Biology

In the same way that self-field theory applies to 'hard' physics on various levels, biological self-field theory (BSFT) applies across the various domains within biology. In analogy to the way planets, solar systems, galaxies, supergalaxies and the universe each have their own balance within an overall scheme of physics, so too proteins, cells, tissues, and living beings have their own balance within an overall scheme of biophysics. It appears that biophysics is an 'interface' phenomenon, and that the priciples of life depend upon cycles of heat and energy that occur most commonly at media interfaces e.g. the atmosphere and surface of planets and oceans. At these boundaries, photons are in flux across the interface and cycles of energy occur as a natural process of the dynamic motions of the planets, atmospheres and oceans. In the same way that electric fields circulate inside and outside metallic conductor surfaces, so too photons circulate at heterogeneous material interfaces. Transmission is accompanied by turbulence of both reflected and transmitted energy. Thus differing mechanisms are in interplay so that a weather system plus ionospheric, subterranian, and submarinal mixings occur. There is fundamentally a chemical stratfication due to the fields themselves having their own eigenstructure (A Predicted Photon Chemistry.pdf 175 kBytes).

As a planetary mass is approached by the photonic streams that form its gravitational fields, photonic changes occur such as the formation of ionspheric layers. Planetary motions and an evolved weather system are intimately involved in the evolution of life. Planetary processes of night and day and the nocturnal rhythms associated with the moon together with photonic changes near its material interfaces provide a basis for life to evolve into the various protein (DNA) sequences that control life upon the earth. Cellestial dynamics including gravity may have played a vital role in the early evolution of DNA upon the earth. As dipolar atoms and molecules fall in a gravitational field they are moving in a magnetic field and they move along a double helical path, the basic shape of DNA. Thus life may be manifest in various forms throughout the universe, provided cycles of heat, energy and photonic fields of an associated range of energies existed in the early formation of 'pre-life' biochemical forms. The photonic chemistry associated with these cycles and the storage of the physical spinors resulting out of the motions of the photons, subatomic and subnuclear particles may have led to the development of biochemical forms that could eventually move autonomously once consiousness had evolved. Energy cycles and photons may have worked together in the early stages of evolution, two physical elements widely available to planets of main sequence stars.

Thus putting all the mechanisms together, the spinors and DNA, photon streams and night and day, etc, BSFT supports the hypothesis that life evolved on earth rather than being initiated by some form of transferrence from outside the earth. It needs to be stressed that the photonic processes discussed above work best when planets are formed rather than in the earlier stages of solar system formation. see also Prebiotic life Evolution Astrobiology Biogenisis. Having said this, it also needs to be stated that there was a random form of photonic chemistry at work during the evolutionary processes. In particular the various fields can undergo sudden dramatic changes in photon mechanics as energy conditions transition aacross an eigenstate. It may be this mechanism that is responsible for the sudden flips in the Sun's magnetic orientation observed reasonably randomly every 11 years or so. The earth is also known to undergo such random magnetic flips on a much more infrequent basis (around 30,000-60,000 years). Such flips may cause biological life forms to suddenly change their chemical abilities and may play an important role in biological evolution.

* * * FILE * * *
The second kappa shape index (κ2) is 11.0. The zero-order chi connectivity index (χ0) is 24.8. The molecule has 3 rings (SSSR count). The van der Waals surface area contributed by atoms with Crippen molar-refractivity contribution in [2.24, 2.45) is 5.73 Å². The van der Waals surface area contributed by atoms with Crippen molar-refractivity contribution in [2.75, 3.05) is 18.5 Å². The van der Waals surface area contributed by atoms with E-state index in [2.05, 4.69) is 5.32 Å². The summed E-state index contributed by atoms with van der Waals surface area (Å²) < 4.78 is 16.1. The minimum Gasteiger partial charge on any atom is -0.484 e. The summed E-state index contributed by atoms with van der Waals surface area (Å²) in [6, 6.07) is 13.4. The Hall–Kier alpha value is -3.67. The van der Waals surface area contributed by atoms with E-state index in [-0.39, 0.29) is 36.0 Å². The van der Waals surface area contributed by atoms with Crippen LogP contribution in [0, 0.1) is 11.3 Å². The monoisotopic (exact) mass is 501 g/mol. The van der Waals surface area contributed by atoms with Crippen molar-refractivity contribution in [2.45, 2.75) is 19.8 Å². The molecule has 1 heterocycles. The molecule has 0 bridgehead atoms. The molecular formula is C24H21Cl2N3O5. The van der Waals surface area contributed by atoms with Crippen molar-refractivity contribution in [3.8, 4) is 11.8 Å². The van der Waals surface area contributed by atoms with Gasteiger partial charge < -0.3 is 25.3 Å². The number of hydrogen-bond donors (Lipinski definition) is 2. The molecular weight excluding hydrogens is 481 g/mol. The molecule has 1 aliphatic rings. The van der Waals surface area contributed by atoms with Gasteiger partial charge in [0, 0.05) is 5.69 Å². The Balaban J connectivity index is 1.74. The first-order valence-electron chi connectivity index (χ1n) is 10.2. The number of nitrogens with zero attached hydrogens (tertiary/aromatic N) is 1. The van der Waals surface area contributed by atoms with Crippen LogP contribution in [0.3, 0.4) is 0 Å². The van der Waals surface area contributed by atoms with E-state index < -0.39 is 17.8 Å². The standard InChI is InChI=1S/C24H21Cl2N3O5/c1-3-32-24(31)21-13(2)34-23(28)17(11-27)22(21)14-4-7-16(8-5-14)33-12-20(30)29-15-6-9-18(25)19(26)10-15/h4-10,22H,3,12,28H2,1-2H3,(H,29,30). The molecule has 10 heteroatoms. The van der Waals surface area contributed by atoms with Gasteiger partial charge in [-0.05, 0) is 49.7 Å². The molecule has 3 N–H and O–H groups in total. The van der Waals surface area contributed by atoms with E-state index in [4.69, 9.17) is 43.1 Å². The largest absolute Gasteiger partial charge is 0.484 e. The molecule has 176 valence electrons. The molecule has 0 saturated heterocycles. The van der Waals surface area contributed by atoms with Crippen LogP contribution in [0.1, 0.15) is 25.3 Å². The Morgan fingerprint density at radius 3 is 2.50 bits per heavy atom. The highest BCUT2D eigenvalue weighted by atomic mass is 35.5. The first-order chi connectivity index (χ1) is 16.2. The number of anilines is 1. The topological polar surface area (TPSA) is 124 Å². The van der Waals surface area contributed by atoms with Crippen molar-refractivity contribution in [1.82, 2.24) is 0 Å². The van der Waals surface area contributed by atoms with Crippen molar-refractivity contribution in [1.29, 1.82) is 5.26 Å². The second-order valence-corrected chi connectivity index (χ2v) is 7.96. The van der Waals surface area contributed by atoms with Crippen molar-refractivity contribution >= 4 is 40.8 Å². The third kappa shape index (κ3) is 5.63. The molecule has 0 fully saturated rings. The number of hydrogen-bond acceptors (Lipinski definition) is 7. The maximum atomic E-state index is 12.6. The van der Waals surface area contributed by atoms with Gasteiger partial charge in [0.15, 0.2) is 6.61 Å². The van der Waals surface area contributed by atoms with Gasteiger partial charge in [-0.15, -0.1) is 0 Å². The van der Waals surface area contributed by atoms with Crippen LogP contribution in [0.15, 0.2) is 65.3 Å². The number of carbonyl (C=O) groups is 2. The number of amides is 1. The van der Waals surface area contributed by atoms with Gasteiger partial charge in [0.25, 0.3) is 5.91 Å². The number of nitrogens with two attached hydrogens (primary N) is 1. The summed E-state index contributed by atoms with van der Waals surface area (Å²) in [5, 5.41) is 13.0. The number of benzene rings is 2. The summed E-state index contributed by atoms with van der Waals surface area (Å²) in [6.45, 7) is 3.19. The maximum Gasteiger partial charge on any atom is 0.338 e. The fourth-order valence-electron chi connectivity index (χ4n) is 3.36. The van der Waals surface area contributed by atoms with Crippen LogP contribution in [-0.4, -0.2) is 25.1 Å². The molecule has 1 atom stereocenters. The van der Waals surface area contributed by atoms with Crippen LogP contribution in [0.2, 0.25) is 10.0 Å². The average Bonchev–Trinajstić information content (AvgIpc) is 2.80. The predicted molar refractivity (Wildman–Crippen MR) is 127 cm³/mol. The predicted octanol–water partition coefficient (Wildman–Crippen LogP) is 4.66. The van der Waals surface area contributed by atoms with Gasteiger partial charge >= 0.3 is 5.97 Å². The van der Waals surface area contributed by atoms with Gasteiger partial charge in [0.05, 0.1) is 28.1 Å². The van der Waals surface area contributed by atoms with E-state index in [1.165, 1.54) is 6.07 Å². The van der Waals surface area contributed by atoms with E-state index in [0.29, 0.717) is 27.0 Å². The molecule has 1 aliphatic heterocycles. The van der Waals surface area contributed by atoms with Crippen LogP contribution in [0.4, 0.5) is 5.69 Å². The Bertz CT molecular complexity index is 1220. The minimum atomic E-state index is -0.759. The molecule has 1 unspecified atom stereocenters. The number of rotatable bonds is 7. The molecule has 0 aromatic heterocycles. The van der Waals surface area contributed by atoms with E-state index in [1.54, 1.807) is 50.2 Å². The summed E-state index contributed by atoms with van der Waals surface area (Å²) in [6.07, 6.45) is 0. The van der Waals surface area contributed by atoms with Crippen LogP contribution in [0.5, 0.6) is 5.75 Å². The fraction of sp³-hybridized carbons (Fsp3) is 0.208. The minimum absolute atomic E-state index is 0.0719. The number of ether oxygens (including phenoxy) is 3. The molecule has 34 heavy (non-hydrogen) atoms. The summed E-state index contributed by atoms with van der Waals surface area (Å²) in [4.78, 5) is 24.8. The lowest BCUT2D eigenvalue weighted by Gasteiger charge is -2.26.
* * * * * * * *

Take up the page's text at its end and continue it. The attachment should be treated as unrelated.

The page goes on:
Both hard and soft physics involve a flow of energy between and among the various levels and this involves forces at each level. The energies and forces control domains of varying size from biomolecular structures, to living beings. The smaller the domain, the stronger the forces and energies. There is an interface between biology and physics within what is termed 'soft' matter. The disctinction between 'hard' and 'soft' is really about the fact that biological systems involve flexible molecules, whereas nonbiological systems in general involve strongly bonded molecules. The distinction occurs somewhere within the liquid phase where hydration plays a major role. In both living and non-living matter, atoms and ions are involved and are chemically no different at the ordinary chemical level; it is only at the level of the atomic fields that differences can be understood. So-called 'biophotons' have a genetic 'memory' that seeks to propagate life with all its evolved advantages.